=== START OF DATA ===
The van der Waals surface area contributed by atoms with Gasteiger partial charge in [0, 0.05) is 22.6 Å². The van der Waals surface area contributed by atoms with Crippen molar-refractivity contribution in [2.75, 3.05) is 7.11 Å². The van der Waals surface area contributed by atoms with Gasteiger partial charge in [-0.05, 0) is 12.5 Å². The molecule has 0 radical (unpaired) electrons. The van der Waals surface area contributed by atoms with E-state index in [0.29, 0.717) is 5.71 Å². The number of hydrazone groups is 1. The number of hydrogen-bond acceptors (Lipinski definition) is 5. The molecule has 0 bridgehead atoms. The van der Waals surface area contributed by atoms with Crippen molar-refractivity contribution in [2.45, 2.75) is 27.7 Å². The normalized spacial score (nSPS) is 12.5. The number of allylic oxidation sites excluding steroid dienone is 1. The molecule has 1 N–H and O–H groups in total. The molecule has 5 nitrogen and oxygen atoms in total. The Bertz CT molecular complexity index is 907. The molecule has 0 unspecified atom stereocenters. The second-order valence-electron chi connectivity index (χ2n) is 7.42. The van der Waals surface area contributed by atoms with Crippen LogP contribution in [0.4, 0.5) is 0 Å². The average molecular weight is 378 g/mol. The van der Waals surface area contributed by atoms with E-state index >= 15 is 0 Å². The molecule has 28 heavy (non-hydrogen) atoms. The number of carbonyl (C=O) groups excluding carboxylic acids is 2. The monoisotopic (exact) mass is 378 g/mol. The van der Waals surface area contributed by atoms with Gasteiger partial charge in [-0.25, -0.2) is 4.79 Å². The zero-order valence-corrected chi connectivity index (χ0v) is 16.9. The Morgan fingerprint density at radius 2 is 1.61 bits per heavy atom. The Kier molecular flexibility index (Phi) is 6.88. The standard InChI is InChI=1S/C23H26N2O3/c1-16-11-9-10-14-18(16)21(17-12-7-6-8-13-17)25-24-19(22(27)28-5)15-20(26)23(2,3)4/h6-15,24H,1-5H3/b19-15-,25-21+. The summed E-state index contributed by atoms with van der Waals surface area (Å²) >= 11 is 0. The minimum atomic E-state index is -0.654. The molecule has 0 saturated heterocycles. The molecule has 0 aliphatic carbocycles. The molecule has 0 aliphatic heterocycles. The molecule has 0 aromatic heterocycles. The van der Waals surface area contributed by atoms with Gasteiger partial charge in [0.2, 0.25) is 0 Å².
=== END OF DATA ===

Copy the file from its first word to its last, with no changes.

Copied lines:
The van der Waals surface area contributed by atoms with Gasteiger partial charge in [0, 0.05) is 22.6 Å². The van der Waals surface area contributed by atoms with Crippen molar-refractivity contribution in [2.75, 3.05) is 7.11 Å². The van der Waals surface area contributed by atoms with Gasteiger partial charge in [-0.05, 0) is 12.5 Å². The molecule has 0 radical (unpaired) electrons. The van der Waals surface area contributed by atoms with E-state index in [0.29, 0.717) is 5.71 Å². The number of hydrazone groups is 1. The number of hydrogen-bond acceptors (Lipinski definition) is 5. The molecule has 0 bridgehead atoms. The van der Waals surface area contributed by atoms with Crippen molar-refractivity contribution in [2.45, 2.75) is 27.7 Å². The normalized spacial score (nSPS) is 12.5. The number of allylic oxidation sites excluding steroid dienone is 1. The molecule has 1 N–H and O–H groups in total. The molecule has 5 nitrogen and oxygen atoms in total. The Bertz CT molecular complexity index is 907. The molecule has 0 unspecified atom stereocenters. The second-order valence-electron chi connectivity index (χ2n) is 7.42. The van der Waals surface area contributed by atoms with Crippen LogP contribution in [0.4, 0.5) is 0 Å². The average molecular weight is 378 g/mol. The van der Waals surface area contributed by atoms with E-state index >= 15 is 0 Å². The molecule has 28 heavy (non-hydrogen) atoms. The number of carbonyl (C=O) groups excluding carboxylic acids is 2. The monoisotopic (exact) mass is 378 g/mol. The van der Waals surface area contributed by atoms with Gasteiger partial charge in [-0.25, -0.2) is 4.79 Å². The zero-order valence-corrected chi connectivity index (χ0v) is 16.9. The Morgan fingerprint density at radius 2 is 1.61 bits per heavy atom. The Kier molecular flexibility index (Phi) is 6.88. The standard InChI is InChI=1S/C23H26N2O3/c1-16-11-9-10-14-18(16)21(17-12-7-6-8-13-17)25-24-19(22(27)28-5)15-20(26)23(2,3)4/h6-15,24H,1-5H3/b19-15-,25-21+. The summed E-state index contributed by atoms with van der Waals surface area (Å²) >= 11 is 0. The minimum atomic E-state index is -0.654. The molecule has 0 saturated heterocycles. The molecule has 0 aliphatic carbocycles. The molecule has 0 aliphatic heterocycles. The molecule has 0 aromatic heterocycles. The van der Waals surface area contributed by atoms with Gasteiger partial charge in [0.2, 0.25) is 0 Å².